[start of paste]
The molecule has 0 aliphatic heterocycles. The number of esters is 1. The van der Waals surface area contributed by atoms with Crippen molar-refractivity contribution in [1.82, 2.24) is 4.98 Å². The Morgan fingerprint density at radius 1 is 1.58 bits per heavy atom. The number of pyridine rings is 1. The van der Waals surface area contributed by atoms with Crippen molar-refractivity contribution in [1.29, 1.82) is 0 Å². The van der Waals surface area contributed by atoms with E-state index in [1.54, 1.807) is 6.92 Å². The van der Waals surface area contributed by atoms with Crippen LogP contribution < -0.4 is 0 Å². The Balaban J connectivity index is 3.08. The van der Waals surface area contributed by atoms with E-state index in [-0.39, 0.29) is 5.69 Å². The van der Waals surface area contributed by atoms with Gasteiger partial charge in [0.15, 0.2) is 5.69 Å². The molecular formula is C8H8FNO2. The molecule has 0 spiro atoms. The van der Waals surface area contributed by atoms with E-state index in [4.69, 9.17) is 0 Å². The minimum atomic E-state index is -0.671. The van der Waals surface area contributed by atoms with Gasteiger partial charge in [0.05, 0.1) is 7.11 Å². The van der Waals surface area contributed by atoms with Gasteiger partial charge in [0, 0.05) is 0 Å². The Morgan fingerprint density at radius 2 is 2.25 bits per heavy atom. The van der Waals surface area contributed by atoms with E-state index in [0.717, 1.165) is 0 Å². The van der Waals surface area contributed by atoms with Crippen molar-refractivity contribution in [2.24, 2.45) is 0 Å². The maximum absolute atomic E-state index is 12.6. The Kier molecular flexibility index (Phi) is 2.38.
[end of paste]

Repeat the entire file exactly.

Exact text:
The molecule has 0 aliphatic heterocycles. The number of esters is 1. The van der Waals surface area contributed by atoms with Crippen molar-refractivity contribution in [1.82, 2.24) is 4.98 Å². The Morgan fingerprint density at radius 1 is 1.58 bits per heavy atom. The number of pyridine rings is 1. The van der Waals surface area contributed by atoms with Crippen molar-refractivity contribution in [1.29, 1.82) is 0 Å². The van der Waals surface area contributed by atoms with E-state index in [1.54, 1.807) is 6.92 Å². The van der Waals surface area contributed by atoms with Crippen LogP contribution < -0.4 is 0 Å². The Balaban J connectivity index is 3.08. The van der Waals surface area contributed by atoms with E-state index in [-0.39, 0.29) is 5.69 Å². The van der Waals surface area contributed by atoms with Gasteiger partial charge in [0.15, 0.2) is 5.69 Å². The molecular formula is C8H8FNO2. The molecule has 0 spiro atoms. The van der Waals surface area contributed by atoms with E-state index in [4.69, 9.17) is 0 Å². The minimum atomic E-state index is -0.671. The van der Waals surface area contributed by atoms with Gasteiger partial charge in [0.05, 0.1) is 7.11 Å². The van der Waals surface area contributed by atoms with Gasteiger partial charge in [0, 0.05) is 0 Å². The Morgan fingerprint density at radius 2 is 2.25 bits per heavy atom. The van der Waals surface area contributed by atoms with E-state index in [0.717, 1.165) is 0 Å². The van der Waals surface area contributed by atoms with Crippen molar-refractivity contribution in [2.24, 2.45) is 0 Å². The maximum absolute atomic E-state index is 12.6. The Kier molecular flexibility index (Phi) is 2.38.